‘Nothing but praise’ for new challenging crossword puzzle
To the Editor:
I have been an avid reader of The Argonaut since its inception. When the crossword puzzle was added, much later, I was thrilled.
Since then, I have had occasion to write several “Letters to the Editor” pointing out facts such as “clues too small to read” and “last section of clues omitted,” etc. I was one of the first to be acknowledged for complaining about the simplicity of the puzzles after the Washington Post puzzles ended.
Today I have nothing but praise for your efforts to offer puzzles which take some thought and a little more than 15 minutes to complete. I am into the end of my first hour with this week’s puzzle and still need to complete the final third.
Thanks for all that help to bring us “older folk” the stimulation that our brains require to flourish.
Martyn Glover, Playa del Rey
County gives Marina area bike path update, plans
To the Editor:
In response to a “Letter to the Editor” in the August 21st Argonaut regarding establishing a dedicated bikeway along Fiji Way, we have the following to report:
The Marvin Braude Bike Trail extends for 21 miles from Will Rogers State Beach in Pacific Palisades to Torrance Beach. It traverses Marina del Rey as primarily an off-road bike path, except for the portion along Fiji Way, where bicyclists ride in the street.
The County of Los Angeles plans to widen Fiji Way between Admiralty Way and the terminus of Fiji Way to accommodate striped bike lanes in both directions. The installation of bike lanes on Fiji Way will close the gap in the Marvin Braude Bike Trail.
In addition, these bike lanes will improve connectivity between the other regional bikeways, including the Ballona Creek Bike Trail, the Culver Boulevard Bike Trail, and the bike lanes on Lincoln Boulevard and Venice Boulevard.
The county received a grant in the amount of $805,000 through the Los Angeles County Metropolitan Transportation Authority’s [Metro’s] 2007 Call for Projects to finance a portion of the project cost. The project design is scheduled to begin in January 2010 and construction is planned for fiscal year 2011-12.
The existing bike path has directional signage throughout Marina del Rey. There are 60 bike lockers on the northwest corner of Bali Way and Admiralty Way and 20 bike lockers in Admiralty Park across from the Ritz Carlton Hotel. There are bike racks available at many of the public facilities, such as the library and at Burton Chace Park. There are also bike racks at many of the private leaseholds throughout Marina del Rey.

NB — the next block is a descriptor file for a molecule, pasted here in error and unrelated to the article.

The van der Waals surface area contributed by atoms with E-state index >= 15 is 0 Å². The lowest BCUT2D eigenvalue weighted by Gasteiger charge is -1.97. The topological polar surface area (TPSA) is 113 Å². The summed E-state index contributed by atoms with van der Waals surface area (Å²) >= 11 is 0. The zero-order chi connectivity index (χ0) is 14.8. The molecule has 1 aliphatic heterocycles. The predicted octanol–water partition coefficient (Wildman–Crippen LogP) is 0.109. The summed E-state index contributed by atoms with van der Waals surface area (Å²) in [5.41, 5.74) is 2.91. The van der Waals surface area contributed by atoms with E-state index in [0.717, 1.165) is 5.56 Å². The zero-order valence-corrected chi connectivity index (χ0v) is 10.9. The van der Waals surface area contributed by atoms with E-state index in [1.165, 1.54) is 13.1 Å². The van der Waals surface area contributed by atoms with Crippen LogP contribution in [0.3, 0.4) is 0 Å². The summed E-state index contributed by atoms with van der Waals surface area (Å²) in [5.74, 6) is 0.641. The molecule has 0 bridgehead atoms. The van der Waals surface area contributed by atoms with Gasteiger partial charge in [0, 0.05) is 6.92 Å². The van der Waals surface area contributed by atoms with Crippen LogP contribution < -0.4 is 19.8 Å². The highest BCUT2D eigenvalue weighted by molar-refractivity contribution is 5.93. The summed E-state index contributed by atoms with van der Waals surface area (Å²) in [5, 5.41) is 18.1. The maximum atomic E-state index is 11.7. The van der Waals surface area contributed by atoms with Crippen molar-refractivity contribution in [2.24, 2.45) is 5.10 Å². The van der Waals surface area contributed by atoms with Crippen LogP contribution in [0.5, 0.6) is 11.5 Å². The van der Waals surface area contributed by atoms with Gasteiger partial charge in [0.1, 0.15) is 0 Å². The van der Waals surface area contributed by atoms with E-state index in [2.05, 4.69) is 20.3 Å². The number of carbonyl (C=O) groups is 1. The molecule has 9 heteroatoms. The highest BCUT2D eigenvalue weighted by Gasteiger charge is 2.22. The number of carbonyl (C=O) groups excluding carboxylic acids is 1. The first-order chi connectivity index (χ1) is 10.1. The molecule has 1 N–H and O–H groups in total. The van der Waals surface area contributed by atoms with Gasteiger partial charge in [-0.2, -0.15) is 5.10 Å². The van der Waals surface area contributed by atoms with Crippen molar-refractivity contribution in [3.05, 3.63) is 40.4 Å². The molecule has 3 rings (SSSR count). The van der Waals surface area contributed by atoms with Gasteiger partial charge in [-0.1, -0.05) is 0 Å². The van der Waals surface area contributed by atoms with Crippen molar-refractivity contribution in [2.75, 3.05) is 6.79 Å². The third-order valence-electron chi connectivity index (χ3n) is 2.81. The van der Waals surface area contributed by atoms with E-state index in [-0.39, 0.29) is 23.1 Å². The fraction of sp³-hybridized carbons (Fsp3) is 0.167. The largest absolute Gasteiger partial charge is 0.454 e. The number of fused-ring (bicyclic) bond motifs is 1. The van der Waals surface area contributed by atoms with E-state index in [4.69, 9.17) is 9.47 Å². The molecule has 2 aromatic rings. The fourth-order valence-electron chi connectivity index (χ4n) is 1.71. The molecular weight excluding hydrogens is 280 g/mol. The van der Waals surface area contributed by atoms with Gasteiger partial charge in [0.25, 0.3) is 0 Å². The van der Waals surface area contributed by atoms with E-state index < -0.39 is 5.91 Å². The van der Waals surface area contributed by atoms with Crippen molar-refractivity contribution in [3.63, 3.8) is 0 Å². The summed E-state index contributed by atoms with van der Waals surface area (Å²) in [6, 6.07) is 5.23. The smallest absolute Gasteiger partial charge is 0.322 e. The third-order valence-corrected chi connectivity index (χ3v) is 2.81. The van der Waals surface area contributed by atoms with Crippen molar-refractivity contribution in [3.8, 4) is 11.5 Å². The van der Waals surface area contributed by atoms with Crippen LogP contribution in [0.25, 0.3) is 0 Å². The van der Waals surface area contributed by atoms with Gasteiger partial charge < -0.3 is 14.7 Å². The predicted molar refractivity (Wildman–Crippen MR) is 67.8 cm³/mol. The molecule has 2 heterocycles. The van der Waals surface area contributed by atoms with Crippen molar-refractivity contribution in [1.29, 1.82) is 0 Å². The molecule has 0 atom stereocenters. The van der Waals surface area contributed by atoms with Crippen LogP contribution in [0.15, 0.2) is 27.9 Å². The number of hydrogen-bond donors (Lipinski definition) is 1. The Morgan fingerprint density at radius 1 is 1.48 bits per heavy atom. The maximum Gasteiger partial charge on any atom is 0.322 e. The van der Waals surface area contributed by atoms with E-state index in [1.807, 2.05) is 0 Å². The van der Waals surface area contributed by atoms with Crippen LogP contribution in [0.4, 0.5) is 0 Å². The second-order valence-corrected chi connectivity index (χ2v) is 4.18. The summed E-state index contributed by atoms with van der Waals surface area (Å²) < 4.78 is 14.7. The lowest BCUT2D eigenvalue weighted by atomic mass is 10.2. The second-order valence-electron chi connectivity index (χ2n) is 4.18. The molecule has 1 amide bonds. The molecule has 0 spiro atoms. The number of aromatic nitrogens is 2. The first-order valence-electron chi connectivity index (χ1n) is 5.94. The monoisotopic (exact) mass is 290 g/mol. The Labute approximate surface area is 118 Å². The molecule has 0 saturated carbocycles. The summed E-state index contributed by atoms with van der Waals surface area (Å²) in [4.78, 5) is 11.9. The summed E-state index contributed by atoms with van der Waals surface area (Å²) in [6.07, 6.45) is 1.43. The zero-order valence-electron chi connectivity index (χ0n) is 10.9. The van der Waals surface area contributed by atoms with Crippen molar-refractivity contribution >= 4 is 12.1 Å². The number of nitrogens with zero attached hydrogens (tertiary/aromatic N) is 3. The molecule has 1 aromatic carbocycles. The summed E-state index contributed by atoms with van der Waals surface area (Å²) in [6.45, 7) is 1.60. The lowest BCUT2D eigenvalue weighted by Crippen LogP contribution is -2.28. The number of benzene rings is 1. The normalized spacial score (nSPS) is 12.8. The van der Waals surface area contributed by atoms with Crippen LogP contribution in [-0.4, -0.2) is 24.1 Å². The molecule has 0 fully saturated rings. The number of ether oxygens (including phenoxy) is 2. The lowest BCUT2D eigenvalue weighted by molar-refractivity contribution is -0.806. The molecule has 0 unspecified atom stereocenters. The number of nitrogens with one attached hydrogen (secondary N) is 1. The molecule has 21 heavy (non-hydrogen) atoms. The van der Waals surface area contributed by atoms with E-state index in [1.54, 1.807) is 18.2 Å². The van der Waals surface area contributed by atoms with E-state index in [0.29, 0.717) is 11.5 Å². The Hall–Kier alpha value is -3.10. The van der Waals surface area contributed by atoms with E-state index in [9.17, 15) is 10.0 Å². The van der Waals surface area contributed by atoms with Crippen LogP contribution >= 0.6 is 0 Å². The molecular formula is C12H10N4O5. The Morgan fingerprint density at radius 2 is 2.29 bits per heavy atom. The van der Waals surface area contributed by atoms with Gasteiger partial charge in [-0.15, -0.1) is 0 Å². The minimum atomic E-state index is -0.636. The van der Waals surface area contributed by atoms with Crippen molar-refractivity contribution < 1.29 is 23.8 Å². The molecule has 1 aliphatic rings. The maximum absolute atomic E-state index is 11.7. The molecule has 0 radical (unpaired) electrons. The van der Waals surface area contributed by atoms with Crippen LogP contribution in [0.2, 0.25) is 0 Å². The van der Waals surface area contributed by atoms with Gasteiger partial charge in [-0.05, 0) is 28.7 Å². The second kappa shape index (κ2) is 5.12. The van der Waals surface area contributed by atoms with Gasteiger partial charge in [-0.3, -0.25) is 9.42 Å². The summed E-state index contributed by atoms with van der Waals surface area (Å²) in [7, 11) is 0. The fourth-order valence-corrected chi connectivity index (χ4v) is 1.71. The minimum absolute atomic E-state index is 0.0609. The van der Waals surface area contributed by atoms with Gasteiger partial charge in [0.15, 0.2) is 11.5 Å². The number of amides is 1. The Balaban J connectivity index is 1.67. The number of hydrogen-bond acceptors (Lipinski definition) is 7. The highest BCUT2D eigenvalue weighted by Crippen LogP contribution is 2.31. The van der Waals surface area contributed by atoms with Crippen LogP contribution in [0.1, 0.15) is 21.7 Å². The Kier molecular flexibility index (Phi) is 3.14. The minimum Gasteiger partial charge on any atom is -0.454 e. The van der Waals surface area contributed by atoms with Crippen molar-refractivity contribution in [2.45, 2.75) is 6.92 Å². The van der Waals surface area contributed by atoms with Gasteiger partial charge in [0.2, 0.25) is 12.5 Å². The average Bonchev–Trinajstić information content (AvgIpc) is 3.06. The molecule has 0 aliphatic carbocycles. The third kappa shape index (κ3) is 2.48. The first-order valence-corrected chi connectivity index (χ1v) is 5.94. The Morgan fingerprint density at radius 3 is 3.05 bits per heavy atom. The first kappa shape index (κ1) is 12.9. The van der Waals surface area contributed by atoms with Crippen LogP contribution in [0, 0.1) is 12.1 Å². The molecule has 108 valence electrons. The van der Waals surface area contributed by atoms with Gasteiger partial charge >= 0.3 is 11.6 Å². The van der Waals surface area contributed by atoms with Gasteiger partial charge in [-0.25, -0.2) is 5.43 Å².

We appreciate the community’s interest in the condition of the bikeway facilities in Marina del Rey. Questions regarding bikeways should be directed to our bikeway coordinator, Mr. Abu Yusuf at (626) 458-3940.
Dean D. Efstathiou, Acting Director of Public Works, County of Los Angeles
Says LAX Air Quality Study ‘is a sham’ that seeks only to blame other pollution sources
To the Editor:
Page 9 of the September 18th Argonaut reports on the September 10th meeting presented by Los Angeles World Airports (LAWA) on the LAX (Los Angeles International Airport) Air Quality Study.
This study is a sham because no health effects epidemiology study for the community is being performed, no monitoring stations in Playa del Rey and Westchester were used, and no emission measurements of aircraft were made. The five ambient air monitoring stations used were all in the southeast quadrant of the airport, not where planes take off.
The Emissions and Dispersion Modeling System is defined [on the FAA’s Web site] as “a complex source microcomputer model […] to assess the air quality aspects of airport emission sources […] which consist of aircraft auxiliary power units, ground support equipment, ground access vehicles and stationary sources.”
Please note that aircraft engines (gas turbines) were not even included as an airport emissions source.
The real objective of this study appears to be “source apportionment,” which means to find someone other than Los Angeles World Airports to blame for the poor LAX air quality and the “nasty black stuff” that people in Playa del Rey have to breathe. The airport’s targets include the Hyperion sewage plant, the Department of Water and Power (DWP) Scattergood power plant, the El Segundo generating station, Northrop Grummann, Chevron refinery, ships at sea (they showed a photo of a container ship), the Chevron Marine Terminal, the Interstate 405 and 105 freeways, and eight major roads, including Manchester Avenue and La Cienega Boulevard.
Thus we have one City of Los Angeles agency (Los Angeles World Airports) blaming L.A.’s Sanitation Department, Street Department and the Department of Water and Power.
As far as this hocus-pocus being a “landmark study to determine the emissions,” please note that I (with W. H. von KleinSmid) actually measured and published in the scientific literature (CEP magazine, pages 92-94, May 1981) aircraft gas turbine emission data over 27 years ago.
Alex Weir, Jr. Ph.D., Playa del Rey